The Wall Street Journal reports that USDA Prime beef is now available in your supermarket meat case. Bad news for your cholesterol count, perhaps, but maybe good news for supermarket wine sales. Do you think it will last?
Steak-Out at Ruth’s Chris
USDA Prime beef is usually almost impossible to get outside of restaurants. Prime is the grade reserved for the top 1-3% of all beef — it is sort of like beef with a 93+ rating from Robert Parker. Fine dining establishments, including steak houses like Ruth’s Chris (which advertises itself as “The Best Prime Steakhouse Restaurant”), pay a premium for the limited supplies of this top quality beef. It is unusual, therefore, to find much Prime beef in the regular retail food distribution chain (USDA Choice is usually the top grade you will find at your store). It is especially rare to discover choice cuts like Filet Mignon in a supermarket meat case.
So then why did some shoppers recently find USDA Prime ribeye steaks at Costco for $9.99 per pound? The answer, according to the WSJ article, is the slump in high end restaurant sales. (I don’t know how Ruth’s Chris in particular is doing, but the fine dining industry overall is taking a beating. due to the economic crisis.)
The recession is bad news for restaurants and for the businesses that supply them. I have already written about the effect on wine. Some hard-to-get, winery-list and restaurant-only wines are now relatively easy to find — a few have even shown up at Costco — because distributors are diverting the wine that restaurants won’t buy to their other selling channels. The same thing, apparently, has happened to Prime beef.
Prime Time on the Wine Wall
Some of the folks who used to splurge on expensive restaurant meals are now sometimes treating themselves to fancy home-cooked meals, which can be less expensive even when they use similar ingredients because high restaurant labor costs are supplied in house for free (or lower cost, anyway, if you have to pay your children to be waiters, prep-cooks or dishwashers). Prime beef and excellent wines are now more readily available to these home chefs, as the WSJ article indicates and, while they may be expensive in an absolute sense (compared to Kraft Macaroni Dinner, for example) they are still cheap relative to the restaurant experience. Good food and wine at home can cushion the recession’s hard knocks.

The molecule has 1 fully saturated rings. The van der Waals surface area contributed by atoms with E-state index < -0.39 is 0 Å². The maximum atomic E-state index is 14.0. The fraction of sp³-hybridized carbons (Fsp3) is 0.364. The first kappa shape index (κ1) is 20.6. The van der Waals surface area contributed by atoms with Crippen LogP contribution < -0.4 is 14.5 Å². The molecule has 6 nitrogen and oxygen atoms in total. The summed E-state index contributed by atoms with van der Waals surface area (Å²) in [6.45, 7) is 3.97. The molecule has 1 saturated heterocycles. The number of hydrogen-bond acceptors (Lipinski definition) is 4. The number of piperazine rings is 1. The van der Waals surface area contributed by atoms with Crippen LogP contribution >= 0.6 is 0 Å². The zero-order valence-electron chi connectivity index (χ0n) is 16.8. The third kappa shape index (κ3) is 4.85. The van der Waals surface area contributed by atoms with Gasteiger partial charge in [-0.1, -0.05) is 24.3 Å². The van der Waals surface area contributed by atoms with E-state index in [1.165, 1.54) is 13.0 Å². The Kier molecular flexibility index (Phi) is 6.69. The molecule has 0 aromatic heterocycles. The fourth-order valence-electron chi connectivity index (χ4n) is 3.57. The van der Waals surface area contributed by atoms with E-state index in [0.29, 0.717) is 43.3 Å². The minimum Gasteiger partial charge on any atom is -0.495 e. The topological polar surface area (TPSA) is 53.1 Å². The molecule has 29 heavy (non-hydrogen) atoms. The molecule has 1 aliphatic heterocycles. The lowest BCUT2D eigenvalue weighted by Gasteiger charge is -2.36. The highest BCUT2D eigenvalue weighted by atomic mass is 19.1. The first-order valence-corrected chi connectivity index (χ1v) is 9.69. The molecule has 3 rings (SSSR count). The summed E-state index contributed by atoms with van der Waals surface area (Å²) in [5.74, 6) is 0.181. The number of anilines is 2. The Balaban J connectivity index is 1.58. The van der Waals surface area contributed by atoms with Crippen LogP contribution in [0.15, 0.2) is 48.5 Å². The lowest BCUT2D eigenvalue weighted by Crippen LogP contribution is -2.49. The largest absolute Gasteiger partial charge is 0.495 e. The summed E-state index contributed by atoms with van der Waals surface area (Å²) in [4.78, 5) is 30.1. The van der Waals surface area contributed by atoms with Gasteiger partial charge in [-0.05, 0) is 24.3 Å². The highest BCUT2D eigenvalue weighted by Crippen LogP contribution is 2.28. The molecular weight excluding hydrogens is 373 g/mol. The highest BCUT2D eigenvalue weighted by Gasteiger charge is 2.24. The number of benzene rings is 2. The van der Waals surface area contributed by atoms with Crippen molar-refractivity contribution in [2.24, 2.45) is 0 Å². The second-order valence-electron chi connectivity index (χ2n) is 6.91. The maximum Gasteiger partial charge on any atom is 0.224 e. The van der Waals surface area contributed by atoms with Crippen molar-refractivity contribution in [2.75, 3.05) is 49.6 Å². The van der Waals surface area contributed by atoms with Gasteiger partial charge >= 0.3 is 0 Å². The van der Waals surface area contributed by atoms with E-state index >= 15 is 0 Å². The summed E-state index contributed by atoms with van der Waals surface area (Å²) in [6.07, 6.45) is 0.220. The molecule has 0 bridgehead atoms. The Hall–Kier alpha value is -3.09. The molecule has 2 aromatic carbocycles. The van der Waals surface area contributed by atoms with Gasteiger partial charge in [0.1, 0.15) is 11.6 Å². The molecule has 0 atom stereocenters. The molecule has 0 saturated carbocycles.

My friend Patrick, wine manager at a local upscale supermarket, has a front row seat as these shoppers assemble ingredients for a special meal. His Wine Wall is located strategically at the corner of Meat, Fish and Produce, so aspiring gourmet chefs inevitably pass through his territory once or twice and he is happy to help them select a nice wine to complement their home creations.
Patrick thinks that this fine-dining shift from restaurants to residences may not be a temporary phenomenon. People are educating themselves about food, ingredients, cooking methods — and wine of course — and they may find themselves drawn more deeply into the home dining experience. As they become more skilled and knowledgeable they may begin to identify themselves as “foodies” who enjoy planning menus, shopping for and preparing food, not just eating it, and change their fine dining behavior for good.
I’m sure this won’t happen to everyone everywhere, but I think I agree with Patrick that a noticeable structural shift could occur. If sustained, this trend could have important implications for several industries, including wine. A major shift in sales from restaurants to supermarkets, specialty stores and big box retailers would force some winemakers to reevaluate their business plans and perhaps shake up the whole wine market.
Now, where are my car keys? I feel an urge to go to Costco …